History of VR Development
The VR-12© was developed from the Veterans RAND 36 Item Health Survey (VR-36©; formerly called the Veterans SF-36), which was adapted from the RAND 36-Item Health Survey (RAND 36 version 1.0) at the RAND Corporation and the Medical Outcomes Study. The VR-36© differs from the RAND 36 in the use of 5-point response choices for two of the eight scales, role limitations due to physical and emotional problems. Changes the yes/no choices for 7 of the items to 5-point response scale (“no, none of the time” to “yes, all of the time”) has resulted in a reduction to floor and ceiling effects of the scales with important gains to their distributional properties and increases to the reliability and validity of the assessments (Kazis et al 2004, Kazis et al 2006a, Kazis et al 2006b). The VR-36© eight domains include physical functioning, role limitations due to physical problems, bodily pain, general health perceptions, vitality, social functioning, role limitations due to emotional problems and mental health. The eight scales are summarized into two summary scores, physical (PCS) and mental (MCS). With modifications in the VR-36©, the role scales have gained more than 80% in their reliability and 5% more precision for PCS and MCS summaries. The VR-36© and VR-12© also includes two “extra” items in order to assess how much physical and emotional health has changed over the past year. Validated conversion formulas have been developed for comparisons and bridges for VR-36© and VR-12© scores for studies that have used the RAND 36.
The VR-12© includes 12 items from the VR-36© and the 2 change items. The 12 items are a sampling of items from each of the eight domains of health from the VR-36©. The VR-12© explains 92% of the reliable variance of the VR-36©. Physical (PCS) and Mental (MCS) summary scores are computed based upon weights derived from the VR-36©. Each indicator variable is weighted for each of the response choices. The VR-12© computes comparable physical (PCS) and mental (MCS) summary scores to those in the RAND 36 and to those in the VR-36©. Differences reported are as small as 0.31 points for PCS and 0.06 points for MCS. The VR-12© has undergone extensive testing and shown to be reliable and valid in ambulatory care patient populations. Improvements to the VR-36©/VR-12© compared to the SF-36/SF-12 are also in the ability to detect change (Selim et al 2007, Selim et al 2010).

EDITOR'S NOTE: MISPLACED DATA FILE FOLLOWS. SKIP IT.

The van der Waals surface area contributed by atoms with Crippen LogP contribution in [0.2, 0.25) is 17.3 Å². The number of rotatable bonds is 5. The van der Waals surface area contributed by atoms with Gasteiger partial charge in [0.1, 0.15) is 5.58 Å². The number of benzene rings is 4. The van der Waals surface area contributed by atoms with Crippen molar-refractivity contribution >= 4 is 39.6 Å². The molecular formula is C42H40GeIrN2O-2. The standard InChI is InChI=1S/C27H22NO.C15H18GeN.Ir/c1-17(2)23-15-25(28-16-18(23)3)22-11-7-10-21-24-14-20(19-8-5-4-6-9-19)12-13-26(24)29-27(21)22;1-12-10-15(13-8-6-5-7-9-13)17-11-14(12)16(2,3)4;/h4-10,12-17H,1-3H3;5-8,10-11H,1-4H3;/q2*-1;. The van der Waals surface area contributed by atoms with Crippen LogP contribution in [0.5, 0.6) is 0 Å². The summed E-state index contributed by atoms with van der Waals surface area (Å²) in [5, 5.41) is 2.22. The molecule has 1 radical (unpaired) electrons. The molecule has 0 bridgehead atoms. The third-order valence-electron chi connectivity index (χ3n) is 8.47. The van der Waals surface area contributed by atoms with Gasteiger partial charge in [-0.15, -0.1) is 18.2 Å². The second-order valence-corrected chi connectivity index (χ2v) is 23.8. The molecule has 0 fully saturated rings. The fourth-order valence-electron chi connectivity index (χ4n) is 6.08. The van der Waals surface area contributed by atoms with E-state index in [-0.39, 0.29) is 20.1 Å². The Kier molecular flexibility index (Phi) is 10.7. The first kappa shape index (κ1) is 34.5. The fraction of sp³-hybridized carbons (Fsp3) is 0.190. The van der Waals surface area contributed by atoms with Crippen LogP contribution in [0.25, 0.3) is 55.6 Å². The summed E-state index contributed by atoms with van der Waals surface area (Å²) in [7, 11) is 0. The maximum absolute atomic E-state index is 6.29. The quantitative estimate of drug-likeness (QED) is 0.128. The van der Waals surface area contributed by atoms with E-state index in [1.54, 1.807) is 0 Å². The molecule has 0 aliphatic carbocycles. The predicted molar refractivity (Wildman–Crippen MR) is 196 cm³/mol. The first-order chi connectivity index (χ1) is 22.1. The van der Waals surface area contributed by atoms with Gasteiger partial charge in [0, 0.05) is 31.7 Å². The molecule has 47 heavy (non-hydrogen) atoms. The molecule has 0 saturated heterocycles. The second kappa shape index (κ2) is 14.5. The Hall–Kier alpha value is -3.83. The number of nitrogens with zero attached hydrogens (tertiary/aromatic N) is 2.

Bridges between the SF-36/SF-12/SF-6D and the VR-36©/VR-12©/VR-6D© PCS and MCS summary scores have been developed. Bridges between PROMIS and the VR-12© are currently under development.
Kazis, Lewis E., Donald R. Miller, Katherine M. Skinner, Austin Lee, Xinhua S. Ren, Jack A. Clark, William H. Rogers, Avron Spiro Iii, Alfredo Selim, Mark Linzer, Susan M. C. Payne, Dorcas Mansell, and B. Graeme Fincke. “Applications of Methodologies of the Veterans Health Study in the Va Healthcare System: Conclusions and Summary.” The Journal of ambulatory care management 29, no. 2 (2006): 182-8. http://www.ncbi.nlm.nih.gov/pubmed/16552327
Kazis, Lewis E., Victoria A. Nethercot, Xinhua S. Ren, Austin Lee, Alfredo Selim, and Donald R. Miller. “Medication Effectiveness Studies in the United States Veterans Administration Health Care System: A Model for Large Integrated Delivery Systems.” Drug Development Research 67, no. 3 (2006): 217-26. http://onlinelibrary.wiley.com/doi/10.1002/ddr.20080/abstract
Selim, A. J., L. E. Kazis, W. Rogers, S. X. Qian, J. A. Rothendler, A. Spiro, 3rd, X. S. Ren, D. Miller, B. J. Selim, and B. G. Fincke. “Change in Health Status and Mortality as Indicators of Outcomes: Comparison between the Medicare Advantage Program and the Veterans Health Administration.” Qual Life Res 16, no. 7 (2007): 1179-91. http://www.ncbi.nlm.nih.gov/pubmed/17530447
Selim, A. J., D. Berlowitz, L. E. Kazis, W. Rogers, S. M. Wright, S. X. Qian, J. A. Rothendler, A. Spiro, 3rd, D. Miller, B. J. Selim, and B. G. Fincke. “Comparison of Health Outcomes for Male Seniors in the Veterans Health Administration and Medicare Advantage Plans.” Health Serv Res 45, no. 2 (2010): 376-96. http://www.ncbi.nlm.nih.gov/pubmed/20050934